It has now become widely accepted that diet alters our genes, but we are now discovering that parents’ eating habits can influence the health of future generations. Our poor dietary choices are encoded into our gut bacteria, our genes, and are passed to our offspring.
There is evidence that children inherit their microbiome from their
mother. If a mother has an imbalance of gut bacteria (dysbiosis), she will pass the imbalance onto her child. This developmental dysbiosis leaves the offspring’s immune system poorly prepared to fight off infections and predisposes the child to autoimmune and allergic diseases.
It’s a well known fact by most people that mothers need to get adequate amounts of folate (or vitamin B9) in their diet in order to support a healthy pregnancy, but we are now finding out that even the father’s diet plays a role in his child’s future health. A research study led by Sarah Kimmins at McGill University in Montreal showed that the father’s folate levels may be just as important to the development and health of their offspring as are those of the mother.
According to Dr. Lambrot, one of the researchers involved in the Kimmins’ group: “We were very surprised to see that there was an almost 30 percent increase in birth defects in the litters sired by fathers whose levels of folates were insufficient.” The research shows that there are regions of the sperm epigenome that are sensitive to life experience, and particularly to diet.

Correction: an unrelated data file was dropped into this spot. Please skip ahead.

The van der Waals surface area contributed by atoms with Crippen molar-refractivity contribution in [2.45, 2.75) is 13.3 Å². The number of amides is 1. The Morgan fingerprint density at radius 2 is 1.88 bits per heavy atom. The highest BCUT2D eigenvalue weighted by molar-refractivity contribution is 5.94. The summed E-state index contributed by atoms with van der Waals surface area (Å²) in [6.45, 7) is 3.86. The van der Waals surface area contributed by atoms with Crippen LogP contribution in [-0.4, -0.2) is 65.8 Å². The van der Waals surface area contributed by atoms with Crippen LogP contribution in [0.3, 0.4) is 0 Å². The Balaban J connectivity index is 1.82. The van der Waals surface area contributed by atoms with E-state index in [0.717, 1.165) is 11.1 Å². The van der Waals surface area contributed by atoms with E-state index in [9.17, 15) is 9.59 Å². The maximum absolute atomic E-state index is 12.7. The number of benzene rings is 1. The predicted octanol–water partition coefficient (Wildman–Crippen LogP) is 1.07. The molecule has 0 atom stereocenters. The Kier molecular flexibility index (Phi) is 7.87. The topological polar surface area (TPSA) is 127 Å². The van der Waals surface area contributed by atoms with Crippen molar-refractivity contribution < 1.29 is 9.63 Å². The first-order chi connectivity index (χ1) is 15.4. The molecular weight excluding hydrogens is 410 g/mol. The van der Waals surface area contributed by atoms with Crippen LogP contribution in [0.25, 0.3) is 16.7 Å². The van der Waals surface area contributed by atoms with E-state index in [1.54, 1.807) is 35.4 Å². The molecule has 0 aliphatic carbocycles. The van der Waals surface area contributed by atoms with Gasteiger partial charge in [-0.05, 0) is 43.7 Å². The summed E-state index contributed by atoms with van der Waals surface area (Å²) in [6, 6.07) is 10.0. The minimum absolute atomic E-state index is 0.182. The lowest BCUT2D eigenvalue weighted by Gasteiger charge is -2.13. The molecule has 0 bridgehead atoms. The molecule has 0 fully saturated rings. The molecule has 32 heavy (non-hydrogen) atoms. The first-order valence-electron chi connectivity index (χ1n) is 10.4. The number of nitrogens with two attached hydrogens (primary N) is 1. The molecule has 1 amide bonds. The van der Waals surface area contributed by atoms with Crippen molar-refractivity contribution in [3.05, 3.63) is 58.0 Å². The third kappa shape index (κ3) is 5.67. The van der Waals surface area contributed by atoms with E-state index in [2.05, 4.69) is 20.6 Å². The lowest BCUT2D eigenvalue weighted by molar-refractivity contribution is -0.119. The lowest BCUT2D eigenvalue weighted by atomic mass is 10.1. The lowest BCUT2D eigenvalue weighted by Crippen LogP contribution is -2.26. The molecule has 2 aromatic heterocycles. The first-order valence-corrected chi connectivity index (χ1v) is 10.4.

The increased knowledge and technologies in epigenetics over the last ten years allow us to better understand the interplay between epigenetic change, gene regulation, and human diseases. As the role of epigenetics in health and disease is becoming ever clearer, this field of study will eventually supplant the current, outdated medical paradigm.
As a result of these findings, we’re now finally seeing science altering its course to investigate the power of optimal nutrition to improve health and prevent chronic disease. However, this shift in paradigm from the idea that our genes predetermined our health to the acknowledgement that each individual wields over their own health by altering their diet and lifestyle is still received by some with a certain level of resistance and skepticism.
As John Maynard Keynes once said: ‘The difficulty lies not so much in developing new ideas as in escaping from old ones.”